Column: Transformer maintenance

Column: Transformer maintenance

A century of dissolved gas analysis – part II

Introduction

With time, the size of the transformer increased exponentially both in power and voltage. Although huge improvements have been made regarding the magnetic core and the decrease of core losses, a transformer is now producing much more heat due to the design optimisation and size reduction. Heat reduces the insulating properties of the insulating matrix, reducing the conducting properties and accelerating all chemical reactions including ageing and corrosion. The stresses from the insulation materials increase gradually. In the last century, the ratio of oil volume to the transformer power decreased substantially and concomitant with this trend, the transformer power and voltage increased. This means less cooling and less insulation for each MVA and kV.

The transformer’s efficiency increased as well, mainly due to the development of new core material alloys. Also, the thickness of the core plates gives assistance in reducing no-load losses.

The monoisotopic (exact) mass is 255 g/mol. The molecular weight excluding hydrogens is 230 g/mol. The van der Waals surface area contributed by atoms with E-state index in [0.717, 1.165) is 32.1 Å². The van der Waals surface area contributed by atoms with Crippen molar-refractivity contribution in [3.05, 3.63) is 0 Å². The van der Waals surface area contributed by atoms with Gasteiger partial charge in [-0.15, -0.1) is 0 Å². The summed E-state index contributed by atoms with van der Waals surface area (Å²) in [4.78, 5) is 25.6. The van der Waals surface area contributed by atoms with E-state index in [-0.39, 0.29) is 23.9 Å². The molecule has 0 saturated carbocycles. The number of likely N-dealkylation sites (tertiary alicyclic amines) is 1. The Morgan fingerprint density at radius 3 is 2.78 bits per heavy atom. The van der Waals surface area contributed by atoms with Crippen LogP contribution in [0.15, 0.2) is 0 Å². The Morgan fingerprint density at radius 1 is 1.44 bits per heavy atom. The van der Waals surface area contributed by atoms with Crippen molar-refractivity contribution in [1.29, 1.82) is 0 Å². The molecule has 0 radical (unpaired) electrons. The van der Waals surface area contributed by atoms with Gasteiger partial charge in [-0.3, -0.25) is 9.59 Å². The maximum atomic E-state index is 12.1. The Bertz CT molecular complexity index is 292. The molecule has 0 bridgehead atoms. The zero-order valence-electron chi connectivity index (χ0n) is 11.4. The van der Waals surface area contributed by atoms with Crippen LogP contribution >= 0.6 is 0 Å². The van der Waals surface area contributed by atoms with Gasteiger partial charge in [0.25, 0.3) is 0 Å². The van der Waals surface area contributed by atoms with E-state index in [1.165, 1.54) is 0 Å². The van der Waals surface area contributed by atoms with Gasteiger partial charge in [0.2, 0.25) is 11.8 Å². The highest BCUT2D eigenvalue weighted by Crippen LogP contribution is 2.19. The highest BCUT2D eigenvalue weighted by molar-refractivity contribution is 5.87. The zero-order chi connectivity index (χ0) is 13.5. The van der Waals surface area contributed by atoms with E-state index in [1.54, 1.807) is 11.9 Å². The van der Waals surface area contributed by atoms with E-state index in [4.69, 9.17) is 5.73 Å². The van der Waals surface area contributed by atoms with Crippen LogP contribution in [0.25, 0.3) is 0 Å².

Insulation oil history

1892 – Mineral refined oils

1906 – First insulating oil tests. development of breakdown voltages.

1900 – 1920: Refined oil consists of mixed hydrocarbon molecules, with oxygen, sulfur, and other components found in crude oil. Main insulating oils are naturally inhibited by aromatic anti-oxidant molecules and different sulfur compounds.

1923 – Intensive oil tests of breakdown voltage, gas in oil and other parameters. Soybean oil used as insulating oil since 1920

1990 – Modern stabilized biodegradable ester oil

2005 – Sulfur arises as potential issue. Although there are still some experts that do not consider this an issue, sulfur issues disrupted not only transformer oil production and insulation capabilities of the new high voltage and high loaded transformer but also the whole transformer industry. The rapid development of the new IEC62535 standard for detecting corrosive sulfur species began. New specifications in IEC60296 imposed high demands for stability and performance. Most of the not inhibited oils disappeared from the market. More refined oils allowed improving electrical properties on account of the oxidation stability. In fact, insulation oil manufacture process has changed. From this period on, insulating oils became more chemically processed due to synthetic procedures than refined oils. The internal molecular structure became more uniform, the dependence on origin of crude oil almost disappeared, and with it, the naphthenic and paraffin definitions disappeared.

Vol. 6 Issue 4